*** The above look at the parable of the two sons and their compassionate father traces, almost to but hopefully not to the point of plagiarism, the respective analyses of Kenneth Bailey and Timothy Keller. I haven't quoted either, and do not think I have borrowed any of their words, but their expositions have so impacted my thinking about this parable that my thoughts on it are closely intertwined with theirs. If anyone spots unattributed quotes, it's because they were that well-lodged in my brain. I will gladly credit their words anywhere the credit may be due.

Meditations on the General Confession, Part II

"Almighty and most merciful Father" begins the General Confession. Like so many Anglican collects, the prayer starts by addressing God, and, specifically, by addressing God with some truth about God. This isn't just so much Monty Python-esque pious flattery or grovelling, nor (worse) an attempt on our part to get from God the gold sticker on the theology exam. When we speak with anyone, it is good to begin by reminding ourselves with whom we are speaking. If we do not, the chances of our saying something clear or just or edifying drop precipitously. What is true of conversation in general is equally true of prayers addressed to God.

The author of the General Confession addresses God as "Almighty" first. Surprising, perhaps, considering that when coming to God confessing the deep stains of sin on our hands and in our hearts, his power probably is not the first attribute of his to which we would instinctively look for comfort. But there it is, first. Why?

I can think of two reasons: first, unless God is almighty, he may not be the proper person to hear our confession; second, if God is not almighty, his mercy may prove ineffectual.

The first issue is a question of jurisdiction: If we are going to confess our crimes, why should God be the one to hear the confession and decide how to treat it? For years I asked this question whenever I read David's prayer in Psalm 51: "Against you, you only, have I sinned, and done what is evil in your sight." David was repenting of his adultery with Bathsheba and murder of Uriah. Did he overlook the fact that he had taken Uriah's wife? Did he forget his deceit to Uriah, his craftiness in sending Uriah to his death?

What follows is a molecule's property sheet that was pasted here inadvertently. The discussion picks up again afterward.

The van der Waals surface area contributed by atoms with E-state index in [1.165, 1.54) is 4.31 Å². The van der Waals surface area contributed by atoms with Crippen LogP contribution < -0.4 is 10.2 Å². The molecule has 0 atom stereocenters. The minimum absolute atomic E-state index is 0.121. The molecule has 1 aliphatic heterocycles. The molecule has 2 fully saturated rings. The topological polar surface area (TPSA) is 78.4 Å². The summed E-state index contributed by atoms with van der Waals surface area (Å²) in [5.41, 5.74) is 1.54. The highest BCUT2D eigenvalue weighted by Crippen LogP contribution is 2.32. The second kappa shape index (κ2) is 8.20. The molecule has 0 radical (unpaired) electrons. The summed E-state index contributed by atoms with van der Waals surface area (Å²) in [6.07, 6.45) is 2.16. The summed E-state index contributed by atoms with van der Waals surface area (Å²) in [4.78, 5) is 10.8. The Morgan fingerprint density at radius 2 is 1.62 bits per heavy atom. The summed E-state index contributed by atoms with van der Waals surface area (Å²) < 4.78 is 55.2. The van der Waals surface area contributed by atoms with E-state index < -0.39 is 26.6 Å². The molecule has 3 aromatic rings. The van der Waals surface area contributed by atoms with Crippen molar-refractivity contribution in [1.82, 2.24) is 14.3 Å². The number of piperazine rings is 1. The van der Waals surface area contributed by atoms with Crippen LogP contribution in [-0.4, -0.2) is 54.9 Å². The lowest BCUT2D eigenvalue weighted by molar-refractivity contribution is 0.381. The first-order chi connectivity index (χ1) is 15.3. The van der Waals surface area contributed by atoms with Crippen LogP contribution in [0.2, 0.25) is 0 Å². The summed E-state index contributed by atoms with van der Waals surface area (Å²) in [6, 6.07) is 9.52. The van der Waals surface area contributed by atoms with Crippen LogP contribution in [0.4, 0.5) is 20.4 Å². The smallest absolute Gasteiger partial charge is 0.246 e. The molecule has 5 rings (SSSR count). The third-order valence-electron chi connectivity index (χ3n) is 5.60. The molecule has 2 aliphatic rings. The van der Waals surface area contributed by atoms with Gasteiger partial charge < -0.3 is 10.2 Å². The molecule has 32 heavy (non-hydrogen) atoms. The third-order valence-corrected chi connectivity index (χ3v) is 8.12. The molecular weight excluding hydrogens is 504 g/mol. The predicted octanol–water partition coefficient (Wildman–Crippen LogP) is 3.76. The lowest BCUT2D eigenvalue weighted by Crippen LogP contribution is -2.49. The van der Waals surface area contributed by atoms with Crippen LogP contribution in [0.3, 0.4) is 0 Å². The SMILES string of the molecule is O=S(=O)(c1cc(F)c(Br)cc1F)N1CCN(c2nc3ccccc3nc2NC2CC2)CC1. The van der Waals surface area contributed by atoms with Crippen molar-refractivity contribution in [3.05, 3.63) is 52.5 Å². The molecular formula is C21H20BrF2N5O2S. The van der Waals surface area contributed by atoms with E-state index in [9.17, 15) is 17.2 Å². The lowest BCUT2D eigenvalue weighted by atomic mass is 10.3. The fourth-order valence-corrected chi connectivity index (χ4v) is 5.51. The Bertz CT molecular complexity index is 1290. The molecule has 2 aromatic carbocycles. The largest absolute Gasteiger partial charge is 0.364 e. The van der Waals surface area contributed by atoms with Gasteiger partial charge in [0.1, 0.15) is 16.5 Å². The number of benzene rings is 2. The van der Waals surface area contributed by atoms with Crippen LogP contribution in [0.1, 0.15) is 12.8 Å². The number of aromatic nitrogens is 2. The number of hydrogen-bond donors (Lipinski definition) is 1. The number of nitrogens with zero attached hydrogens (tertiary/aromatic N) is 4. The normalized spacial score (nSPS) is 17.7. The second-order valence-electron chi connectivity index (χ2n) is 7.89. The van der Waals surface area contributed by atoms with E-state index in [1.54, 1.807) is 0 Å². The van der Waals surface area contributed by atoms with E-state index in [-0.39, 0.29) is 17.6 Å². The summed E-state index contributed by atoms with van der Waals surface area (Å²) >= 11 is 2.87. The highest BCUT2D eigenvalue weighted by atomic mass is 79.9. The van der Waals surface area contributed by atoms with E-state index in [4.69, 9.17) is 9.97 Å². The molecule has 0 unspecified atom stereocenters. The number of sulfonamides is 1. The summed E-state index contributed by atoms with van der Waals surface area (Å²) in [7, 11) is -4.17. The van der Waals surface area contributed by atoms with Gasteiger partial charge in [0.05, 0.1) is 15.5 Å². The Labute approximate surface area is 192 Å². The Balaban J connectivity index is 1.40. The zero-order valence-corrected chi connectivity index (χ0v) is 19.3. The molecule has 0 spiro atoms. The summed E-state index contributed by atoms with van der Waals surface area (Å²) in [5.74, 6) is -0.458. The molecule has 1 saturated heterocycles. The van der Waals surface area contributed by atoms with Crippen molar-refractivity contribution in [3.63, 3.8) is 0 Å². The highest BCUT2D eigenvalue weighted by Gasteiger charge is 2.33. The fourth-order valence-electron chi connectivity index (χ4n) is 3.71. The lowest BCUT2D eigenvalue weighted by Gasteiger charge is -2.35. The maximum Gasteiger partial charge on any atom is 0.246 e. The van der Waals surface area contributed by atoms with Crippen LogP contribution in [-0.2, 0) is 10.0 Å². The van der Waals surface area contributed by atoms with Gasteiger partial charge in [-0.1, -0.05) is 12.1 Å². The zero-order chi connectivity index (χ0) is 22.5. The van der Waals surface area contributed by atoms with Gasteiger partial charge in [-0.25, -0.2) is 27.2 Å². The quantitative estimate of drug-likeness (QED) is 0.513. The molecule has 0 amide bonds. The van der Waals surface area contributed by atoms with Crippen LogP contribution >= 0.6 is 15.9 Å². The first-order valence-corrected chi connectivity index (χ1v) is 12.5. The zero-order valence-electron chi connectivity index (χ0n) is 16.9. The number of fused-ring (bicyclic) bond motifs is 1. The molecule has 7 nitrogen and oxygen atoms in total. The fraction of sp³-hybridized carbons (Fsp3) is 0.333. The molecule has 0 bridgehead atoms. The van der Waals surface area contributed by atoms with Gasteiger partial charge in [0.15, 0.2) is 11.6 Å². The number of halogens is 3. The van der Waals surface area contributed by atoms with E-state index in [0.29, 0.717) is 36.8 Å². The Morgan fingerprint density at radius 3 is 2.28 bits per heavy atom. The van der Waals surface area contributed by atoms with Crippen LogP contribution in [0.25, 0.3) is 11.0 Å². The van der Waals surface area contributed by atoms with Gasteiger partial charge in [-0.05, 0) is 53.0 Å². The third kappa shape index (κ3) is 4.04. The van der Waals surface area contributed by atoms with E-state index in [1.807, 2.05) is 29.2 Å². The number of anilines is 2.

No. This is clarity, the sign that David has finally risen again after long tossing and turning in the sleep of death. His offenses, lethal to Uriah, injurious to Bathsheba and to David himself, were first and foremost sins against God, the God who created Uriah, Bathsheba, and David, the God who made Uriah and Bathsheba one flesh in marriage, the God whose image Uriah bore when David struck him down by trickery. David ungratefully forgot who it was that made him king in Jerusalem, who had promised that his throne would endure forever. And he scoffed at the greatness of the giver of the Sixth and Seventh commandments, as he would not have done, had he not first forgotten the First: "I am the LORD your God; have no other gods before me."

So God -- who made heaven and earth, and mankind in his own image, who graciously enters into covenant with his people and gives them the law -- is the party chiefly offended by any transgression. As such he is the proper person to whom we make our confession and appeal for mercy.

But even if God is the proper person to whom sins ought to be confessed, has he power to carry out his judgments? The answer can be a blanket "yes" only if God is almighty.